The Perils and Potential of Visa Diplomacy: An Immigration Practitioner’s Perspective

The literature on the relationship between public diplomacy and visas is as polarized as the effects that a nation’s visa policy can have on its image. Visa liberalization policies, such as the broadening of visa waiver programs, can often enhance a nation’s public diplomacy strategy. But this same strategy can be severely undermined by the security-driven imposition of visa red tape. In both cases, the literature closely mimics views expressed in online visa forums and in embassies’ visa section waiting rooms the world over: that entry to another country is regarded by travelers as a basic human right, and visa red tape a violation of that right.

Rubbing up against this, of course, is the sovereign right exercised by states to protect their territorial integrity by regulating their borders. Visa regimes – and their practitioners – are caught between the seemingly dichotomous objectives of facilitating bona fide travelers and migrants on the one hand and preventing nonbona fide movements of people on the other… read on at the USC Center on Public Diplomacy’s CPD Blog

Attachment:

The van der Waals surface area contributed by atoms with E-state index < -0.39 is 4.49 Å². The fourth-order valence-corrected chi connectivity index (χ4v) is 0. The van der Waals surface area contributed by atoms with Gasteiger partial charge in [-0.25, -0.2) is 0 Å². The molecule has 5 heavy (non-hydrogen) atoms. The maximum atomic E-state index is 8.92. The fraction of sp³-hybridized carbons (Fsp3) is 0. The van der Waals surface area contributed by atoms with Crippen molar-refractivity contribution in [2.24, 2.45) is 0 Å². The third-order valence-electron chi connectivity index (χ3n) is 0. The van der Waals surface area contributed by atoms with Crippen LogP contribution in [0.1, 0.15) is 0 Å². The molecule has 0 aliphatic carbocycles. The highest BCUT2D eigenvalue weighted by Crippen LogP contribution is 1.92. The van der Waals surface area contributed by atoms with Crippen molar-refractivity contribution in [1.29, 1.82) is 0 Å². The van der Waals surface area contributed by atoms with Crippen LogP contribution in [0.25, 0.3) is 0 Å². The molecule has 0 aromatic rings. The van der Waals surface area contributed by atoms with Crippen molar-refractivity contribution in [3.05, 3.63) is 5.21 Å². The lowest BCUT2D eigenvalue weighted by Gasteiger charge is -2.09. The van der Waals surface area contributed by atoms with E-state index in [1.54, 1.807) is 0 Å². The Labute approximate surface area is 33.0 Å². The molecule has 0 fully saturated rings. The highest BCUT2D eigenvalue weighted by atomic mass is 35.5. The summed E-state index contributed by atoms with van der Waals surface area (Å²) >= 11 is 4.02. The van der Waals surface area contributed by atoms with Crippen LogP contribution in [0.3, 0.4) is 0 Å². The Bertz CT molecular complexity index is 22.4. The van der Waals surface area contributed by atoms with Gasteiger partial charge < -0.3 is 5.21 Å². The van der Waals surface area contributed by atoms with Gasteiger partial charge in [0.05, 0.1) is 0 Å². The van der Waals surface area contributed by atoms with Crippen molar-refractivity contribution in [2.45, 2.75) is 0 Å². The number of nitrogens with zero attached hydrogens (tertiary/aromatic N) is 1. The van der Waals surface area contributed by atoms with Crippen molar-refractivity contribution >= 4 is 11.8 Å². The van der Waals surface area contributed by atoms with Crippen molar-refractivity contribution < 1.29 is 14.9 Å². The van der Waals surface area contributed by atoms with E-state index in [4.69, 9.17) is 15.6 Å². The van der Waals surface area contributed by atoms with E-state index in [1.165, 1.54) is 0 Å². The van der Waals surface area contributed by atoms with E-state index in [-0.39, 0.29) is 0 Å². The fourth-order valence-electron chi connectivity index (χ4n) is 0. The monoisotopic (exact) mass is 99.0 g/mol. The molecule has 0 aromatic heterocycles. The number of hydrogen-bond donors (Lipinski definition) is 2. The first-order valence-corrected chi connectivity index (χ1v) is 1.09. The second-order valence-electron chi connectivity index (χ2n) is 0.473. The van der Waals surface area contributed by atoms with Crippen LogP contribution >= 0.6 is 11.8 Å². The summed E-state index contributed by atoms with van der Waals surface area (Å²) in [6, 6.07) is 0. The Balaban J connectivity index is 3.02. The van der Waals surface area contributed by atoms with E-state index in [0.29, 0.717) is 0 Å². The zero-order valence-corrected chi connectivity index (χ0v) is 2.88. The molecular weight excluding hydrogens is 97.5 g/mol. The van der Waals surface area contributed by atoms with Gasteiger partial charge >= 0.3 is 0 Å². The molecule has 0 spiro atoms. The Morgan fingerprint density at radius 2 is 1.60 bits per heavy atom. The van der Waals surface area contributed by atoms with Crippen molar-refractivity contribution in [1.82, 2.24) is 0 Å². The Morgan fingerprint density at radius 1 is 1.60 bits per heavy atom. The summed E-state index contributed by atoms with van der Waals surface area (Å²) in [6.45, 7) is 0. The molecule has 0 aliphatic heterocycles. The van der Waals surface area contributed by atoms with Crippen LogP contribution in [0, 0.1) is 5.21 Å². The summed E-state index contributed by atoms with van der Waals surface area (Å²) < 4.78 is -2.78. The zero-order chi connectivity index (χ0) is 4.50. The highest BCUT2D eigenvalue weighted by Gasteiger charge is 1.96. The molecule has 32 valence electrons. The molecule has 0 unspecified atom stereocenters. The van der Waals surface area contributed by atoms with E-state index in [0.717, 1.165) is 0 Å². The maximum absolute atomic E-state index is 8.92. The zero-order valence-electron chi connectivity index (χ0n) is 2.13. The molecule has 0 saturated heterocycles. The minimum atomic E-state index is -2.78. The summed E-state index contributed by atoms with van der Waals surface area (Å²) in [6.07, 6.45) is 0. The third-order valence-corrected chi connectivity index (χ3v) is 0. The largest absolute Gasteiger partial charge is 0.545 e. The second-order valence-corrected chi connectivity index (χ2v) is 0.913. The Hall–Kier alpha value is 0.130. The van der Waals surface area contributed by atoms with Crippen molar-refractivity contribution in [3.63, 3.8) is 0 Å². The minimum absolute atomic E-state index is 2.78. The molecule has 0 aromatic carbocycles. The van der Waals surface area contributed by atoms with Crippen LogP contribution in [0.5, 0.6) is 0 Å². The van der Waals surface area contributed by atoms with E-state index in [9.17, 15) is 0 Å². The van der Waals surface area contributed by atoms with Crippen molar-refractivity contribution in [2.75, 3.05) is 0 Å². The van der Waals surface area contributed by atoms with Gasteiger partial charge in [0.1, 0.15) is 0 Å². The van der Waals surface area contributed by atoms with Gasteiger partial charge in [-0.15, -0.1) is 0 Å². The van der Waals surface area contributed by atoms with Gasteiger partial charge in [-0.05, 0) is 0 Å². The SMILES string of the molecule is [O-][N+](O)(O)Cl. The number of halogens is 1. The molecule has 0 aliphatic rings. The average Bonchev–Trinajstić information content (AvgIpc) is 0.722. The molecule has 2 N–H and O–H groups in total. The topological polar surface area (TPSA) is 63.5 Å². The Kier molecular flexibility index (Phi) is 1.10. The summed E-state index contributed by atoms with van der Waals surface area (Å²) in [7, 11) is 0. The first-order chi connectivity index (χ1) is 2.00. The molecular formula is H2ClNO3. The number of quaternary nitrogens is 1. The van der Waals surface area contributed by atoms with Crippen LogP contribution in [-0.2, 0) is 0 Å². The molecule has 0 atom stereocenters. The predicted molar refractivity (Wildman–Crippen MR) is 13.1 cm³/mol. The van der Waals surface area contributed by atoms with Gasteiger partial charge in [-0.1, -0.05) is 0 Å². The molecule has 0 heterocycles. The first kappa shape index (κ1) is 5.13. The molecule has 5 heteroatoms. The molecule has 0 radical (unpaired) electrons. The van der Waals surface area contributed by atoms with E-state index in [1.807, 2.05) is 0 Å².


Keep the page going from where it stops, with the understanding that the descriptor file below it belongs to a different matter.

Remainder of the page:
USA Embassy

[Seal of an Embassy of the United States of America – a familiar image for those in waiting in long US visa queues]

 

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4 thoughts on “The Perils and Potential of Visa Diplomacy: An Immigration Practitioner’s Perspective

      1. nxdynon

        Thank you for the link. I enjoyed the article, and it makes a number of valid points: that immigration can and does have positive implications for the economy of the destination nation, that migrants often take on jobs that non-migrants don’t, and that many ‘illegal immigrants’ actually arrive legally and then either breach their visa conditions or fail to depart within the validity of their visa.

        While these are all worthy points, the devil – as is usually the case – is often in the detail. For example, which specific policies of visa liberalization will bring about the best results… while also avoiding the possibility of unintended negative consequences of such policies? The idea of handing residence or citizenship status to any foreign worker who can find a job in the US is one that would seem particularly vulnerable to potential abuse, with the potential to lead to massive social issues and other pressures.

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